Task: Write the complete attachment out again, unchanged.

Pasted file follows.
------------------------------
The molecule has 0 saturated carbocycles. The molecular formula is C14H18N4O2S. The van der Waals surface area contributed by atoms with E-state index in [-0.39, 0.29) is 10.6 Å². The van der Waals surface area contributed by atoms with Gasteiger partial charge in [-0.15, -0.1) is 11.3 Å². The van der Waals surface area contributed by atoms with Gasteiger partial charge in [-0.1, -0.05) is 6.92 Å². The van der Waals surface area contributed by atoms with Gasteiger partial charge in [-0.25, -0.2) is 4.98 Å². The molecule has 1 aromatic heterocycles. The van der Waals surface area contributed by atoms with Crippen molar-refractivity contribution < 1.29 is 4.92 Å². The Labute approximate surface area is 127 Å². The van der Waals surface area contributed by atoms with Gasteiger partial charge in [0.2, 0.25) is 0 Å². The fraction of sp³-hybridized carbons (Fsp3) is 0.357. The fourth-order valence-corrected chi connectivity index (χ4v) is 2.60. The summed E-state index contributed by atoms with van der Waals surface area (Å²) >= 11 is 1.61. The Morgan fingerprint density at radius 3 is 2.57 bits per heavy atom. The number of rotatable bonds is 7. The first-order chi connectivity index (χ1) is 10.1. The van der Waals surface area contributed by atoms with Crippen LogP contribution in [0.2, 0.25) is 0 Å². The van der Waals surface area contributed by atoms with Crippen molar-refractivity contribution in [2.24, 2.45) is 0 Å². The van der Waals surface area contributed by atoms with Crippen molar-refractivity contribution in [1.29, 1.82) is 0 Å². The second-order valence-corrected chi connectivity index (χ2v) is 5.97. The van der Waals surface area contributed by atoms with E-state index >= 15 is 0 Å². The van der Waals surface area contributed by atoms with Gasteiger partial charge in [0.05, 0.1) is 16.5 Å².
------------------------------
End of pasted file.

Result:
The molecule has 0 saturated carbocycles. The molecular formula is C14H18N4O2S. The van der Waals surface area contributed by atoms with E-state index in [-0.39, 0.29) is 10.6 Å². The van der Waals surface area contributed by atoms with Gasteiger partial charge in [-0.15, -0.1) is 11.3 Å². The van der Waals surface area contributed by atoms with Gasteiger partial charge in [-0.1, -0.05) is 6.92 Å². The van der Waals surface area contributed by atoms with Gasteiger partial charge in [-0.25, -0.2) is 4.98 Å². The molecule has 1 aromatic heterocycles. The van der Waals surface area contributed by atoms with Crippen molar-refractivity contribution < 1.29 is 4.92 Å². The Labute approximate surface area is 127 Å². The van der Waals surface area contributed by atoms with Gasteiger partial charge in [0.2, 0.25) is 0 Å². The fraction of sp³-hybridized carbons (Fsp3) is 0.357. The fourth-order valence-corrected chi connectivity index (χ4v) is 2.60. The summed E-state index contributed by atoms with van der Waals surface area (Å²) >= 11 is 1.61. The Morgan fingerprint density at radius 3 is 2.57 bits per heavy atom. The number of rotatable bonds is 7. The first-order chi connectivity index (χ1) is 10.1. The van der Waals surface area contributed by atoms with Crippen LogP contribution in [0.2, 0.25) is 0 Å². The van der Waals surface area contributed by atoms with Crippen molar-refractivity contribution in [2.24, 2.45) is 0 Å². The van der Waals surface area contributed by atoms with Crippen molar-refractivity contribution in [1.29, 1.82) is 0 Å². The second-order valence-corrected chi connectivity index (χ2v) is 5.97. The van der Waals surface area contributed by atoms with E-state index >= 15 is 0 Å². The van der Waals surface area contributed by atoms with Gasteiger partial charge in [0.05, 0.1) is 16.5 Å².